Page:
The transactions are then ranked by fee (per KB) and the top 350KB that are over 0.1 mBTC are included in the block.

You might say "what prevents a miner from just setting the min fee to 1 satoshi per KB?" the answer is nothing however miners rely on other nodes to relay transactions and a low priority tx with a fee below 0.1mBTC (0.01 mBTC for v0.9+) will just be dropped.  The miner will never even learn about it.  Without modification the tx would be dropped by the miners own node as well.   So there is no reason for a miner to set their fee requirement below the min required to relay.



969  Alternate cryptocurrencies / Altcoin Discussion / Re: Founder of Ripple is announcing he is dumping his XRP. Ripple crashes 35% and st on: May 22, 2014, 11:26:25 PM
It's stupid that I am the first to bring that up but here it is.

JED probably cares enough about his own money that he won't exhaust the order-book with his sales but essentially do it automated based on liquidity. Essentially, in his case prolonging the process of cashing out over his whole expected lifetime.

If he cared solely about his own money, the way to make the most would be to not tell people in advance. Smiley

Yes, exactly.  There is more going on here than we are privy to. 

And, no, this isn't FUD to get the price to drop to buy "cheap coins."  Approximately 80% of the coins are owned by Ripple Labs, and another 9% or so by Jed.  The entire premise that XRPs were a store of value was flawed, even if you believe the ripple concept is useful as a global hawala network.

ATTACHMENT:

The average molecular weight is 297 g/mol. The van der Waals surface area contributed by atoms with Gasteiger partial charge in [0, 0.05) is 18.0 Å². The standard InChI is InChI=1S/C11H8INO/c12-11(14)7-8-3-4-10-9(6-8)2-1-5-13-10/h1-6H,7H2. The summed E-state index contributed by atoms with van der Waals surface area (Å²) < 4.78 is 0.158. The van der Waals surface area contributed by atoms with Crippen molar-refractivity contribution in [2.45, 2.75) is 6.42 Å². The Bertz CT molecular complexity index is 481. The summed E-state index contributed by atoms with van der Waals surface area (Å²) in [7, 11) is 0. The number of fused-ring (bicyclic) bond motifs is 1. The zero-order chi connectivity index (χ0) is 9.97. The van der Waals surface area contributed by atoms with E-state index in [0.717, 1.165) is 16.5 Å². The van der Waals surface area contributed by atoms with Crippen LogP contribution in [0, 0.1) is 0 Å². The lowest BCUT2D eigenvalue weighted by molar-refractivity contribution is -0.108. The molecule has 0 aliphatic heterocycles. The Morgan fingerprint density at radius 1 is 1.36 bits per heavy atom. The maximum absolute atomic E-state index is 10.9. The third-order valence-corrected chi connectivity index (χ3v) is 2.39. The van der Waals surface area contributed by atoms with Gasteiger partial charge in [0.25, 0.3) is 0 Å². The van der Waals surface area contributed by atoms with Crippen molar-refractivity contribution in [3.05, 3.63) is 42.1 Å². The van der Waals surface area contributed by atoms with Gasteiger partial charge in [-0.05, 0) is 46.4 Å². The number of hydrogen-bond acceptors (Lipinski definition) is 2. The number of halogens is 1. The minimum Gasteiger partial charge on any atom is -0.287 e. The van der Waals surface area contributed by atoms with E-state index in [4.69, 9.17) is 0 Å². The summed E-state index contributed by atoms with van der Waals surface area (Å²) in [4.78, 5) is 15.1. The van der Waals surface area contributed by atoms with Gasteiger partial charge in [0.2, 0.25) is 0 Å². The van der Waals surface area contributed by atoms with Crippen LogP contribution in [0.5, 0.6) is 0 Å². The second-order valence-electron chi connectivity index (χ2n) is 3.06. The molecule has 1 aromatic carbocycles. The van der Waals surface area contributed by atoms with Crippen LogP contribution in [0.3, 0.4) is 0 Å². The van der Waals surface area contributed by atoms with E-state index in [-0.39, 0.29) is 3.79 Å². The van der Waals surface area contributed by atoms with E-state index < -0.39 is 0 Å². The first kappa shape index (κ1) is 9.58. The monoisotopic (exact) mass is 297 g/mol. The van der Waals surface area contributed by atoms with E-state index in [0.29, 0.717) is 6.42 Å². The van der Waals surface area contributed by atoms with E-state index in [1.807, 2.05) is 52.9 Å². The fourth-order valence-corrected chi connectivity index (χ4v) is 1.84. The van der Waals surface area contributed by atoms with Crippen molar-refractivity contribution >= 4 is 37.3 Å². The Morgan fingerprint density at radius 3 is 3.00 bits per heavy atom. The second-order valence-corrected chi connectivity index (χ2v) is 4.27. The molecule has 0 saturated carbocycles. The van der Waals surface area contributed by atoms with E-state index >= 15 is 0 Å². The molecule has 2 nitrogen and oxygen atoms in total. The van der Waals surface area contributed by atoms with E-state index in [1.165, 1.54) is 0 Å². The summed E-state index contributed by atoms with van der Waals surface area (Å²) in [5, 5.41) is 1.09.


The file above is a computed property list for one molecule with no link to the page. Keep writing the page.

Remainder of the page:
Of course there are things like this:
https://bitcointalk.org/index.php?topic=174854.msg2352658#msg2352658

Yes the ledger (equivalent of the blockchain) and all transaction history is unknown prior to ledger 32,570.
970  Other / Beginners & Help / Re: Fee on: May 22, 2014, 11:06:43 PM
Does it matter if I define a fee of 0.00005 or 0.00001? Would both transactions be treated as "no fee" transactions? 

The fee (I forgot what the lowest is, but I know it was changed) would be present, so no, it wouldn't be a no-fee one. It would just be less of a fee.

No fee would literally be 0. For example,  you are sending 1 BTC, that's all. Not 1.0000001, but 1.0.

Fees below the min for relaying are treated by default nodes as no different than zero.  For v0.8x that is 0.1 mBTC and for v0.9x that is 0.01 mBTC.  Paying a fee greater than zero but less than the min to relay is pointless.
971  Alternate cryptocurrencies / Altcoin Discussion / Re: Founder of Ripple is announcing he is dumping his XRP. Ripple crashes 35% and st on: May 22, 2014, 10:55:06 PM
It's stupid that I am the first to bring that up but here it is.

JED probably cares enough about his own money that he won't exhaust the order-book with his sales but essentially do it automated based on liquidity. Essentially, in his case prolonging the process of cashing out over his whole expected lifetime.

If he cared solely about his own money, the way to make the most would be to not tell people in advance. Smiley
972  Alternate cryptocurrencies / Altcoin Discussion / Re: Founder of Ripple is announcing he is dumping his XRP. Ripple crashes 35% and st on: May 22, 2014, 10:47:01 PM
If Ripple Labs holds 80% of the XRP off market, are those still valid tokens?  I mean, since Jed could likely single-handedly destroy the entire bid side of the order books, could Ripple Labs pre-emptively start dumping their mega-hoard before it's all over?  

Also, isn't this scenario fairly likely to eventually play out in all pre-mined/insta-mined coins?